NIDA also states[xii] “40-60 percent of people struggling with addiction will relapse after treatment; this is compared with 30-50 percent of people with type I diabetes and 50-70 percent of people with asthma or high blood pressure”, indicating that addiction disorders are chronic conditions more similar to asthma and diabetes than to the acute broken arm example earlier. I personally believe the addiction relapse rate is much higher; the agencies and researchers who collect, analyze, and report these statistics don’t include non-medically prescribed cohorts like mutual support groups (e.g., 12-step programs including CA, AA, OA, GA, NA, SA, SAA, SLAA, SMART Recovery, Celebrate Recovery, HOPE Recovery, LifeRing, Moderation Management, Refuge Recovery, Wellbriety, White Bison, Women for Sobriety, and many more who don’t report recovery/relapse statistics).
My (non-scientific but extensive) experience with these programs indicates a higher rate of relapse for substance addictions, and even higher rates for sex addictions. There are a couple reasons for this; first, it’s easier to stop drinking and stay stopped given you never again have to drink alcohol – it’s not necessary to sustain life. Not so with sex – as already described above, we have natural and God-given sexual, procreative and social instincts – we’re sexual beings, and proper expression of our sexuality is paramount to a happy and healthy life (with ourselves and others). When we distort these instincts into something toxic and harmful, it can take significant time and work to restore them to the point we can enjoy authentic intimacy and stop making others the object of lustful fantasies.
The expectation levied on porn addicts is that, once they’re in recovery, everything’s back to normal and they can give and receive love, closeness, intimacy, affection, and experience arousal and orgasm like they did before porn changed their brains. They can’t, and it can take years to return to normal function. Patience – a Godly amount – is necessary for both the addict and his/her loved ones.
It’s a Wrap
One final point before we conclude – many, MANY who endeavor to recover from addictions do so thinking all they have to do is stop using the substance or behavior causing the problems. Well, nature abhors a vacuum – if, for example, you spent four hours per day watching porn, and this activity enveloped all aspects of your body, mind and spirit, you can’t just stop and not fill that space with something else. Failure to replace the toxic with the healthy is where co-addiction begins.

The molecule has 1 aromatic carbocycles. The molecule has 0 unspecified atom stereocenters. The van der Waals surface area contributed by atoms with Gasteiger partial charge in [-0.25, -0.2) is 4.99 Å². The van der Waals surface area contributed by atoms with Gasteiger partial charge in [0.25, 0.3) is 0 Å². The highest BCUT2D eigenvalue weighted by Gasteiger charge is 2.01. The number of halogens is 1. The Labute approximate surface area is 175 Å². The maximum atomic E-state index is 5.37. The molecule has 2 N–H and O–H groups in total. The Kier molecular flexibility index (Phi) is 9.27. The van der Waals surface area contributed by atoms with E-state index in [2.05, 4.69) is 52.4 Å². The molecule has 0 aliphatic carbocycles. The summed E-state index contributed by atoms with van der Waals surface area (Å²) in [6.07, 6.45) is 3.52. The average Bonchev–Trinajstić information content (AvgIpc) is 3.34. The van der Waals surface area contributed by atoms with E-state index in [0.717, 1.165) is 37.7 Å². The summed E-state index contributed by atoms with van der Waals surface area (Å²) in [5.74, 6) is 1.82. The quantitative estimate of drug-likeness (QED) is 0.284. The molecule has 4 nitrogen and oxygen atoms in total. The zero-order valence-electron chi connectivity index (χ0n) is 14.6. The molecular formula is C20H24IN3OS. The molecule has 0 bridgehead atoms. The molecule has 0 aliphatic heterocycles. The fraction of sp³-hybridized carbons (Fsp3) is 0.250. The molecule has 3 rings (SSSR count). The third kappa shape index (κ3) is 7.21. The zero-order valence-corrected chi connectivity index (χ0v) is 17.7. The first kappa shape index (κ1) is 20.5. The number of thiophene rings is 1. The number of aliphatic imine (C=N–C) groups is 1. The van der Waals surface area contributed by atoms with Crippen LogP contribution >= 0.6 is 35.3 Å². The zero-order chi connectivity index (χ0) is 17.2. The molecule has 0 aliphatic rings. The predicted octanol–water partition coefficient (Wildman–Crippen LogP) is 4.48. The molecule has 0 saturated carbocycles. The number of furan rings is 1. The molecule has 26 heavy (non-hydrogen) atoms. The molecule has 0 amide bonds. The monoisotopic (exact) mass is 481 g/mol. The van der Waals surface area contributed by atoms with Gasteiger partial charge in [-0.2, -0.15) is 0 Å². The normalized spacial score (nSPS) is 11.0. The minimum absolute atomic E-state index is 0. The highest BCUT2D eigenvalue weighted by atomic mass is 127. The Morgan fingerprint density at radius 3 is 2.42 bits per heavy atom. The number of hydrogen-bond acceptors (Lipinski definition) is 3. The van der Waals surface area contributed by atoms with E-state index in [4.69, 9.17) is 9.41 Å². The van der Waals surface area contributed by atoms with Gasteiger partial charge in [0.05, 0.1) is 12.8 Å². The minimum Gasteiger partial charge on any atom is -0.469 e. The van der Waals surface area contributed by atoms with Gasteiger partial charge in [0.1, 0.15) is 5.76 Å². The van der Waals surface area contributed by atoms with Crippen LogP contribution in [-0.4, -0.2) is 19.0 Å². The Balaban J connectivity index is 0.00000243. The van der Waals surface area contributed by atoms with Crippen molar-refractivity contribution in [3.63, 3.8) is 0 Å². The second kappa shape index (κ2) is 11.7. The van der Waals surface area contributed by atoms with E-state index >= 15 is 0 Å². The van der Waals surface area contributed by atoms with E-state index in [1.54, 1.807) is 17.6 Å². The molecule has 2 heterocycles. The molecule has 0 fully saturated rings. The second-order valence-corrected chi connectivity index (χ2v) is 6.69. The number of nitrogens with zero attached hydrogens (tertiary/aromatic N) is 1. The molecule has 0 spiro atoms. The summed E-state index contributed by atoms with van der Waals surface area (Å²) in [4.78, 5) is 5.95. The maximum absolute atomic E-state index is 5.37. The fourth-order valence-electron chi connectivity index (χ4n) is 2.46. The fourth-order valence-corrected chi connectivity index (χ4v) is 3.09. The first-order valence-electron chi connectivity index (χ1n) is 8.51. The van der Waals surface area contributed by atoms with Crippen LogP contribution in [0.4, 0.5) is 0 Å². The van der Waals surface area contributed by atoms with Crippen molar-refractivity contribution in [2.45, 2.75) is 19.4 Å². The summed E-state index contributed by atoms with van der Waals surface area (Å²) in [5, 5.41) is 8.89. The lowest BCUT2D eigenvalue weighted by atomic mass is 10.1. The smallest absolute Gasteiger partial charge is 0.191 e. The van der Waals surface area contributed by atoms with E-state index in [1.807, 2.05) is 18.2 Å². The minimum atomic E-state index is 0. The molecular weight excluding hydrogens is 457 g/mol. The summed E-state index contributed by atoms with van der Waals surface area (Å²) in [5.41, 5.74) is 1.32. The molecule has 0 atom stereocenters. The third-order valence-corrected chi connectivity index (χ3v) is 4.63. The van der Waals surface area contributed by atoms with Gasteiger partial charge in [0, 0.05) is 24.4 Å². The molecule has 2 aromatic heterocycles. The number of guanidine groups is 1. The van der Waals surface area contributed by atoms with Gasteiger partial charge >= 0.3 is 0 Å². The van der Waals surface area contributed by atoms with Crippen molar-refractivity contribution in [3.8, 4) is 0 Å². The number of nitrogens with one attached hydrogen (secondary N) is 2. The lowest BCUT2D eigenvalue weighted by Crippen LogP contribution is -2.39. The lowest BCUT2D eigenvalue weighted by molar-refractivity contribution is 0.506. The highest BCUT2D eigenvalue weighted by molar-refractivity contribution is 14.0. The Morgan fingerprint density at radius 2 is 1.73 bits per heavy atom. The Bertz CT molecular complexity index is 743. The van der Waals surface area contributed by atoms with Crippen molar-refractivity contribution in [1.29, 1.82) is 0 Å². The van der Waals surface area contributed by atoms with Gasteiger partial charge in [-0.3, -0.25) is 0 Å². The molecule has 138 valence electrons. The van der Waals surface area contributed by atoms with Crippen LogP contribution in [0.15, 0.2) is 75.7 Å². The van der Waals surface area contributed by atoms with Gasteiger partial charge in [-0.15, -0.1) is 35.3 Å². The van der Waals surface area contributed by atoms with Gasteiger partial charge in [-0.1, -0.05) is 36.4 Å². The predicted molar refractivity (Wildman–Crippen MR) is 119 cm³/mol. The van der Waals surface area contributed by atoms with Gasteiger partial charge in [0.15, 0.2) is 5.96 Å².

The “nature abhors a vacuum” idiom represents a fundamental law of nature and is central to the idea of creating space for change – not empty space where nothing exists, but deliberate and intentional space where new realities, habits, behaviors and self-affirming patterns of thinking can take root and begin to grow. The rebooting/reprogramming process must include these new default reactions and responses to life’s ups and downs, or some other drug or process which triggers the same reward circuitry in the same way will take porn’s place. To this end, it’s critical to be excessively deliberate about replacing bad thinking and behavior with good; sometimes this requires help from recovery groups like SA, SAA, or SLAA, or professionals in the form of relationship counselors, clinical psychologists, addiction/recovery specialists, and potentially even psychiatrists – whatever is needed to establish and maintain one’s feet firmly cemented on the path to self-directed wellbeing without needing pornography just to feel normal. Again, it can be a slow and difficult process, but it is absolutely possible and well-worth the effort.
The BLUF presented one final declaration, which will be the topic of a follow-on article:
- it’s possible to recover fully and enjoy a life restored – BUT – your addict is still an addict – if they return to their addiction, they won’t start back at the beginning, they’ll pick up where they left off
As always, I hope this has been good, helpful, useful and informative; I look forward to comments and feedback and, if you find yourself in the midst of what’s described in this article, just know there is help and hope – reach back to me and I’ll do my best to help you get your life back on track!
[i]Carlson, Robert, Ph.D. 08/26/2016. Comparing Acute and Continuous Drug Abuse Treatment: A Randomized Clinical Trial (1RC1DA028467-01). https://medicine.wright.edu/citar/comparing-acute-and-continuous-drug-abuse-treatment-a-randomized-clinical-trial-1rc1da028467-01
[ii] NIDA. 2020, July 20. Preface. Retrieved from https://www.drugabuse.gov/publications/drugs-brains-behavior-science-addiction/preface on 2021, May 18
[iv] NIDA. 2020, July 13. Drug Misuse and Addiction. Retrieved from https://www.drugabuse.gov/publications/drugs-brains-behavior-science-addiction/drug-misuse-addiction on 2021, May 21
[v ] Barnard, S. 2021. The Opposite of Addiction. Retrieved from https://narrativescoaching.com/the-opposite-of-addiction/
[vi] ScienceDirect. Drug Tolerance. Heuristically generated at: https://www.sciencedirect.com/topics/medicine-and-dentistry/drug-tolerance
[xi] NIDA. 2020, July 13. Drug Misuse and Addiction. Retrieved from https://www.drugabuse.gov/publications/drugs-brains-behavior-science-addiction/drug-misuse-addiction on 2021, May 30
[xii] NIDA. 2020, July 10. Treatment and Recovery. Retrieved from https://www.drugabuse.gov/publications/drugs-brains-behavior-science-addiction/treatment-recovery on 2021, May 16